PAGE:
PRs bad PR?

Like it or not, we live in a world where it’s actually quite difficult not to be connected in one form or another. Anyone with a phone or laptop, ie, pretty much everybody, can now be a broadcaster, blogger, vlogger, commentator, news maker or news breaker. Does anyone still use their mobile phones just to make calls or get texts? 

Anyway, you’d think that given the plethora of amateur communicators out there, we PRs, or as we’re now known, communications professionals, might be expected to tighten up our game a bit.

Our professional membership body has been banging on for years about getting communications directors into board level appointments. Trouble is, everyone thinks they can do PR. (And marketing.) So, with some notable exceptions, in many cases, the communications function remains largely in the Cinderella department. Until things go wrong.

In politics, “communications” emerged as a thing – not a very good one at that – when Tony Blair’s attack dog, Alistair Campbell and Brown’s man, Charlie Whelan, entered public awareness.
Communications soon morphed into spin. Or any word for lying.

The very mention of PR or communications has since had a bit of an unsavoury whiff about it. Max Clifford, PR’s less than savoury PR didn’t help either. Ironic, eh?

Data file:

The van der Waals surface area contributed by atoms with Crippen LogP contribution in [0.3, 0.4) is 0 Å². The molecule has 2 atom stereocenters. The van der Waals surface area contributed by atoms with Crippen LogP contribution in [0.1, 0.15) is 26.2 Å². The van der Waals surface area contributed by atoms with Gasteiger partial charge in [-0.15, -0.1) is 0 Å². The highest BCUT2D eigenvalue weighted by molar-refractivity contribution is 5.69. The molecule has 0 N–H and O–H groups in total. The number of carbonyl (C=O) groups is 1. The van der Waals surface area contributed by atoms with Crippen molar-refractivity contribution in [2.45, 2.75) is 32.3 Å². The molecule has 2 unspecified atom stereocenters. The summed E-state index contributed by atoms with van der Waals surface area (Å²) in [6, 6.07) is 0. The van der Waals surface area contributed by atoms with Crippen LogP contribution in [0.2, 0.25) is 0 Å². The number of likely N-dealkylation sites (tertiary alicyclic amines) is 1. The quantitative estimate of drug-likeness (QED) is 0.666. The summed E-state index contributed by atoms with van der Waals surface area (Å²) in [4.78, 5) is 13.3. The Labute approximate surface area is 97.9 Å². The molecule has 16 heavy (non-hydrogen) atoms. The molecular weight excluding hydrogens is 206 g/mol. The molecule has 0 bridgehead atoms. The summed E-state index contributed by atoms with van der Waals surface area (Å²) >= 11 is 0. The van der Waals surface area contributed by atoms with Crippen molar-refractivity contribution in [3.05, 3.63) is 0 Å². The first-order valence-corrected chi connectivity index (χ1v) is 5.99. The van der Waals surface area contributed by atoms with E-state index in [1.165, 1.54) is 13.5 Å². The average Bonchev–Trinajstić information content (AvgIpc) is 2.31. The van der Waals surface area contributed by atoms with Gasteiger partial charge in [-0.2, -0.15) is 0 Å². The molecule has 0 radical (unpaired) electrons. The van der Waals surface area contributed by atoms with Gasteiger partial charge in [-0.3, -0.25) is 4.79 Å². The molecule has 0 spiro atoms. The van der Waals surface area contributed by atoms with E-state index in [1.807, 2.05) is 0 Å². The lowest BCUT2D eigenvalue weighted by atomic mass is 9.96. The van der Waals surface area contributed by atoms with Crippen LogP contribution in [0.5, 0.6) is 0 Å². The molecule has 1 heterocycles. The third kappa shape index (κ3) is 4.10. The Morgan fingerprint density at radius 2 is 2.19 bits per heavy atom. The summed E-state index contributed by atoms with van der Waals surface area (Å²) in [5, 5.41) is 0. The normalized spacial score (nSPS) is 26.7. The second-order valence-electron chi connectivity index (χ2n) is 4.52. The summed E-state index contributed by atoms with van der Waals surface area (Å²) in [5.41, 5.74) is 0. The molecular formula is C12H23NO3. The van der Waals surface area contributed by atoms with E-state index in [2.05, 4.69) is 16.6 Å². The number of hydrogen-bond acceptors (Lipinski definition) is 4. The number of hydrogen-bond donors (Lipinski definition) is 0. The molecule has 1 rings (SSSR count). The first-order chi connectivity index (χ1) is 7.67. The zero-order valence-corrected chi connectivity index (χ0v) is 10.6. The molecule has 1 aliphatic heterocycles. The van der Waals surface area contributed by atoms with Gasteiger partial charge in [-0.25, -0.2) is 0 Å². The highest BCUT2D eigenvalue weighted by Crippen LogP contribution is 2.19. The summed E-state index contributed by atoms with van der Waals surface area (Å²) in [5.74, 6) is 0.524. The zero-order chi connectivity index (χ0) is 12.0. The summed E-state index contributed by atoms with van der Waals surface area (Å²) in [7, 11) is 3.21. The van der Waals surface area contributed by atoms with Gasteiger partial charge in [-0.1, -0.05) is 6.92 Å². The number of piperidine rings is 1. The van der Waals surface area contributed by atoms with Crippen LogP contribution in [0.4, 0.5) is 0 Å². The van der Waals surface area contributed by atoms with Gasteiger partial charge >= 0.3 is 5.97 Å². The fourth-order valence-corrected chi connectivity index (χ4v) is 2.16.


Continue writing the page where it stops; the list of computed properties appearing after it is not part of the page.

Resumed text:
The latest governmental communications cock-up is not going to help our professional communicators’ case.

Who, behind the door at Number 10, on the Conservative front, middle or back benches, the Whip’s office or frankly the Clapham Omnibus thought it would be a good idea to let Paterson off the hook for a pretty clear breach of lobbying rules? 

Who then also thought it a good idea to perform an embarrassing handbrake turn, and deliver the bottom-clenching U-turn in the form of a risible statement from the Mogg?

It’s one thing to be wise after the event – but this event and the ensuing communications farrago was entirely avoidable.

There is no shortage of communications people surrounding the government who can offer counsel on how political decisions will wash with the public, the opposition and their own side. So why was their opinion ignored as it surely must have been?

Is the Number 10 comms director seriously not capable of telling truth unto power? And if Boris has a tin ear or is too befuddled to listen to good communications advice, his wife is a communications professional. Or was. 

Paterson was being paid by healthcare company, Randox and Lynn’s Country Foods. That’s established lobbying. It’s perfectly fine and above board. If you do it right.

But those companies must themselves be a bit worried about their own reflected reputations. It is to be hoped and expected that it will be some communications professionals who will be guiding their respective responses. 

Thus far, they have kept a dignified silence. Which as any PR practitioner will tell you, is sometimes the best way – and a strategy the House of Sussex might adopt.

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